I am not sure that life without tradition is as shaky as a fiddler on a roof, but I am convinced that traditions have a way of adding the "extra" to the "ordinary."
Sadly, time and circumstances have eliminated many of Dad's and my favorite traditions: after-dinner walks through Shadyside, Sunday strolls around the Highland Park reservoir, lunch at Wholey's followed by window shopping Downtown.
Dad and I no longer compete to see who first completes the crossword puzzle; sometimes we do not even bother to attempt the puzzle. Once my children grew up, we ended the "start the summer at Kennywood" tradition. And when Grandma and Ma took with them in death their "secret" recipe for stuffing, the Thanksgiving turkey tradition diminished in meaning.
However, Dad and I refuse to allow rain or wind, cholesterol or calories, old age or new aches to allow one special tradition to disappear: the annual trip to Glen's Frozen Custard.
The outing to Springdale has always been more than a drive for a creamy treat; it is also a journey to the past because for 60-some years, it has been my family's go-to summer destination.
I remember crowding into the Chevy -- Dad and Mom in the front seat, Grandma sitting between my older brother and me in the back -- as we rode over the Highland Park Bridge and through the hills to Glen's.
The lack of air conditioning in the car did not bother me; I welcomed the breeze from the open window, a breeze that I am convinced brought with it the aromas of Glen's before it even came into view.
Founded in 1948, Glen's lacks the glamour I can recall of the former Isaly's on the Boulevard of the Allies in Oakland; it has no room for patrons to stand inside out of the rain or heat. However, what it does have is custard -- vanilla, chocolate and the changing flavor du jour -- a velvety smooth concoction that releases bursts of flavor on the tongue.
As a child, I always got three scoops, one of each flavor, and managed to savor those scoops on the trip back to Pittsburgh via New Kensington, Logan's Ferry and Rodi Road. Even today, when I limit myself to one scoop of vanilla and one of the third custard option, I can make the custard last the entire trip.
The enjoyment of Glen's was always enhanced by the pleasure of hearing Dad and Grandma talk about their life in New Kensington, the town in which they lived from 1918 to 1926. They shared a big house with Grandma's parents, brothers and sister.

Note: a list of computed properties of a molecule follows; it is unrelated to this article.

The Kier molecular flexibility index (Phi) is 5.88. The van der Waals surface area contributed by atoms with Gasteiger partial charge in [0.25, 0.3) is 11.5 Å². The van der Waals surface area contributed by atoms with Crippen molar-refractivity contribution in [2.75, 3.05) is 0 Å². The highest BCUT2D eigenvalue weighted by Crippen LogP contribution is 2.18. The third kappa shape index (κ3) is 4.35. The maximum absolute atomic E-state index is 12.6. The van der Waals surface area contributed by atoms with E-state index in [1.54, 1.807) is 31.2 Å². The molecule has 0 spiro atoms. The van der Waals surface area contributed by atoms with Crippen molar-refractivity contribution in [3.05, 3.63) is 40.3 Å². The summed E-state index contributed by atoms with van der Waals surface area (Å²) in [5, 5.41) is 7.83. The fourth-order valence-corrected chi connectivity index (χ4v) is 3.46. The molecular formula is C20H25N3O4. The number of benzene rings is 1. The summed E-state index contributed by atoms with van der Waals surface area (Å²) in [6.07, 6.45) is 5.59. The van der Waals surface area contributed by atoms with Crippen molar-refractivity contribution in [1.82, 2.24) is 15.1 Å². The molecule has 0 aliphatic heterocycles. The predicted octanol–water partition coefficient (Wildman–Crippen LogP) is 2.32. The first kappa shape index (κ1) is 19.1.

Dad, the only child in the residence, quickly learned the value of being seen but not heard. Still, he left his mark when his bout with rheumatic fever forced everyone to temporarily leave the contaminated house.
Grandma helped at home as well as at the Miller Brothers Shoe Store that proudly stood on Fifth Avenue in what was then a bustling New Kensington community. I had a hard time imagining my regal-like grandma as a shoe clerk, but an even more difficult time picturing trains chugging in and out of New Kensington from Pittsburgh and other destinations.
Dad said that he and Grandma often took one of those trains into Pittsburgh for shopping, hot corned beef sandwiches and maybe a live show at a Downtown theater.
I would lick my cone and listen to the remembrances, lapping up sweet custard and even sweeter memories. Long after Ma washed the inevitable custard stains out of my shirt, the stories of the trip stayed with me.
Dad and I continue to go to Glen's. Although I am now the one who drives, he is still the one telling stories. The New Kensington he remembers and the one that now exists have very little in common, but Dad's words help me see beyond boarded-up stores to what once was -- and what may possibly be again, if the town undergoes a renaissance.
Dad, Ma and Grandma always found time to take my young children and me to Glen's when we visited Pittsburgh from out of state. Even today, Dad and I take my adult children there each summer for an after-dinner treat and a reunion with their past.
My son and daughter have learned the lesson I learned years ago: A life without tradition, especially the Glen's tradition, would be -- both literally and symbolically -- less sweet.food - intelligencer
Ronna L. Edelstein, a teacher living in Oakland, may be reached at firstname.lastname@example.org.The PG Portfolio welcomes "Warm Nostalgia" submissions about special summer memories, in addition to other reader essays. Send your writing to email@example.com; or by mail to Portfolio, Post-Gazette, 34 Blvd. of the Allies, Pittsburgh PA 15222. Portfolio editor Gary Rotstein may be reached at 412-263-1255.